Posted by R. Berg on February 20, 2003
In Reply to: Puzzling grammar? posted by English Learner on February 20, 2003
: I know this forum is used to ask questions related to idiom. But I do trust you about any interpretations of English grammar. I had post the following questions in different grammar forums but I got totally different answers. I was quite puzzled by it, and wondering if you could help me out. Here're the questions:
: 1.Which is grammatically correct and natural?
: (a) I heard he said you won't come to my party next week.
: (b) I heard from him that you won't come to my party next week.
: (c) I heard from him that you wouldn't come to my party next week.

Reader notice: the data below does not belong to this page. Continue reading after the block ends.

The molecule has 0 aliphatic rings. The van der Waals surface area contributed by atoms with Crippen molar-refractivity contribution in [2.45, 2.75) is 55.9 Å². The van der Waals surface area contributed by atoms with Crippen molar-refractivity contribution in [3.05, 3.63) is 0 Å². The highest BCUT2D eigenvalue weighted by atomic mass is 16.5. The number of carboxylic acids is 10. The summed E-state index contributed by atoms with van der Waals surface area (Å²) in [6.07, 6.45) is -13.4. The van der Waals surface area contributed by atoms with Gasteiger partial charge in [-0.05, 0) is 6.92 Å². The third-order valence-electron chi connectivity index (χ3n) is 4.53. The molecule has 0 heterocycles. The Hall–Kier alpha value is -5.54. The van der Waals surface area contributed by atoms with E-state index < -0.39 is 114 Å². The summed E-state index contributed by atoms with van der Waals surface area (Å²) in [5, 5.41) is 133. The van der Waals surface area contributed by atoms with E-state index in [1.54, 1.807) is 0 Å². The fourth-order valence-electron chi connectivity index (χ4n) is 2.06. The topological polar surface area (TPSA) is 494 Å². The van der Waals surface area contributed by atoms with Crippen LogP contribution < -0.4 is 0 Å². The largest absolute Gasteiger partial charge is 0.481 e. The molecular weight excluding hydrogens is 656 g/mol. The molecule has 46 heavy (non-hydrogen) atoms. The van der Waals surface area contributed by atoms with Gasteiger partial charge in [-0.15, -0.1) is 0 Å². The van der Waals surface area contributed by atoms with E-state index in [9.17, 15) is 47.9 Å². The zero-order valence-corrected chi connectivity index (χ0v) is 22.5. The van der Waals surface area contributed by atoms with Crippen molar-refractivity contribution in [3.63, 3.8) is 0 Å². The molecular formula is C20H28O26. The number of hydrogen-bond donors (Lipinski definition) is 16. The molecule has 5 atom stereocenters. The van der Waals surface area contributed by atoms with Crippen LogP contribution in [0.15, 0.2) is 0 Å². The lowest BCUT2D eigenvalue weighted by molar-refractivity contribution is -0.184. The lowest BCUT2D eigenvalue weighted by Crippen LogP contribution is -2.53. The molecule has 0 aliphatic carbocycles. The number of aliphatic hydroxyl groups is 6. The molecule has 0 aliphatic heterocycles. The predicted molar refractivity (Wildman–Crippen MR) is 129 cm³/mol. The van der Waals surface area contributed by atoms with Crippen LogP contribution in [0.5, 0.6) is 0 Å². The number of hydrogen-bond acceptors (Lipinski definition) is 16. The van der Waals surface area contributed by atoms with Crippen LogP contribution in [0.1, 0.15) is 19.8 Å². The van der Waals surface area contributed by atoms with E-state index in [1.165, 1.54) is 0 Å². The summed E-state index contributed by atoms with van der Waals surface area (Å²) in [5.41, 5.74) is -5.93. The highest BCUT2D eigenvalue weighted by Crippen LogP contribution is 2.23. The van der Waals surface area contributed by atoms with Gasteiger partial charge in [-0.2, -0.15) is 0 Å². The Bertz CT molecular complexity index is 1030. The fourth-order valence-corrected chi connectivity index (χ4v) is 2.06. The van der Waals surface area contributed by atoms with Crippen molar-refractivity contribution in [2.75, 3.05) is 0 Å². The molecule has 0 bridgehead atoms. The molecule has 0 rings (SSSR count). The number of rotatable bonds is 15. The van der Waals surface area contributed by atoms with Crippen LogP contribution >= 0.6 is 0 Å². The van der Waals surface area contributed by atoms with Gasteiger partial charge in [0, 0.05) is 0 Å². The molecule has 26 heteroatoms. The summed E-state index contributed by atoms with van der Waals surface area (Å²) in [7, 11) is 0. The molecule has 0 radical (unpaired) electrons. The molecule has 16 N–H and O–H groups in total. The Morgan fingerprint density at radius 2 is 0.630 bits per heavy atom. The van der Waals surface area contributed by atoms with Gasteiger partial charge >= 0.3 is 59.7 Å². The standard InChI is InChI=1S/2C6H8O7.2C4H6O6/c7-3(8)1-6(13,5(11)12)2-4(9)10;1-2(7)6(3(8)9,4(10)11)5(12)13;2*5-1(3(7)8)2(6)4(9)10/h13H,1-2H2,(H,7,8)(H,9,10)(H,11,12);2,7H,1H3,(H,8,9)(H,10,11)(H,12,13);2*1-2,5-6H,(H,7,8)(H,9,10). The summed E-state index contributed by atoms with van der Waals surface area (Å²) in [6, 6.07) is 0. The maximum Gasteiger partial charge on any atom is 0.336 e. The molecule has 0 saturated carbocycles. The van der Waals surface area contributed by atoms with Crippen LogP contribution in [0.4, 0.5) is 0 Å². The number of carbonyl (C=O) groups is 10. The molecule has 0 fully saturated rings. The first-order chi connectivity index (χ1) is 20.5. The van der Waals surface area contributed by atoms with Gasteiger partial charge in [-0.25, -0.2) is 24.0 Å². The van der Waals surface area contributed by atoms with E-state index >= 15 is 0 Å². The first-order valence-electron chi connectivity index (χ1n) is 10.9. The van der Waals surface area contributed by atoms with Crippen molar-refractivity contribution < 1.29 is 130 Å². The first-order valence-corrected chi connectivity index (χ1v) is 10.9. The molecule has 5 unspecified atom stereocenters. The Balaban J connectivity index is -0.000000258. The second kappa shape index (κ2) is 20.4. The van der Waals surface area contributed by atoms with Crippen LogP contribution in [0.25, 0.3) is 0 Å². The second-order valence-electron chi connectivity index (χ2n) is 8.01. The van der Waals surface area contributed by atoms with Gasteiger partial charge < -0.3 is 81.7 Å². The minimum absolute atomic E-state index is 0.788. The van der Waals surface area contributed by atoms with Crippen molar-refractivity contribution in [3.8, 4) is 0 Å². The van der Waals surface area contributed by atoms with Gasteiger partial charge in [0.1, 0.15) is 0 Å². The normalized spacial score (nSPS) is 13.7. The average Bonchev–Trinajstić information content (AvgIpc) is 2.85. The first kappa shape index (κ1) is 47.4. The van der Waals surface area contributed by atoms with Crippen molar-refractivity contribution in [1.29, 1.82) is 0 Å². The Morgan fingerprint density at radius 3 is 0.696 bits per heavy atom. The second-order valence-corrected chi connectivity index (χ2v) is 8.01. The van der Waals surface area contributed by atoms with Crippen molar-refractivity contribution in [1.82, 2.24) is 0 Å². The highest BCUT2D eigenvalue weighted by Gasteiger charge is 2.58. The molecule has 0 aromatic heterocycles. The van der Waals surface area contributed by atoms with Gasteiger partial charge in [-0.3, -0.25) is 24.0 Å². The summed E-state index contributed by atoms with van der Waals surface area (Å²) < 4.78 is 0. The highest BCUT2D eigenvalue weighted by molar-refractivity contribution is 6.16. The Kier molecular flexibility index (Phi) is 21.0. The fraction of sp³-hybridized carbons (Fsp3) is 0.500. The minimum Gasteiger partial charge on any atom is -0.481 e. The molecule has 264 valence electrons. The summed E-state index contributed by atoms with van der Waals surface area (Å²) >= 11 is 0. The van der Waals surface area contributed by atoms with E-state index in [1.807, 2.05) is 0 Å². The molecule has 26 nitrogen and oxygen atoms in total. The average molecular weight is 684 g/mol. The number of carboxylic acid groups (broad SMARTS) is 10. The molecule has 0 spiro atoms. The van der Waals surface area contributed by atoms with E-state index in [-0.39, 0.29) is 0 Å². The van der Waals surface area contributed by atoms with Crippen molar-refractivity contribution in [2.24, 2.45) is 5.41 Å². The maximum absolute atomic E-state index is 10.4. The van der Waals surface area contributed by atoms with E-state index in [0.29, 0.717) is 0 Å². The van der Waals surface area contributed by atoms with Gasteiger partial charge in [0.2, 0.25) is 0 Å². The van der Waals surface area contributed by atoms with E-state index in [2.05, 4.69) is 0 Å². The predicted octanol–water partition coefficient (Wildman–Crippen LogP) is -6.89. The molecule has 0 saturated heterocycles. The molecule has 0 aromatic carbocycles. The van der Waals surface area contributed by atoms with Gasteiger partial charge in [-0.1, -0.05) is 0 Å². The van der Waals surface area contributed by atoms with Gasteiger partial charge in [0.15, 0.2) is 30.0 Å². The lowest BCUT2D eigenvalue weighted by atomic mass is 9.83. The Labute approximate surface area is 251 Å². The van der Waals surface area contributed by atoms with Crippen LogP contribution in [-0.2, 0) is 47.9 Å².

: (d) I heard it from him that you won't come to my party next week.
: (e) I heard it from him that you wouldn't come to my party next week.
: 2. If some of them are correct, do they share the same meaning?
: One answered that (a) is the most natural and (d) and (e) are incorrect. The other answered that (a) is incorrect and the rest(b,c,d,e) are correct.
: Thank you very much for your help.
a, b, and c are correct. d and e are incorrect.
a means SOMEBODY ELSE (not he) reported to me that he said you will not come.
b means HE HIMSELF told me you will not come.
c means the same thing as b. There may be a difference: a speaker might use c to mean you will actively refuse to come to my party and b to mean you simply won't be there, for whatever reason, perhaps a reason outside your control. But speakers who choose b or c do not necessarily have that difference in mind.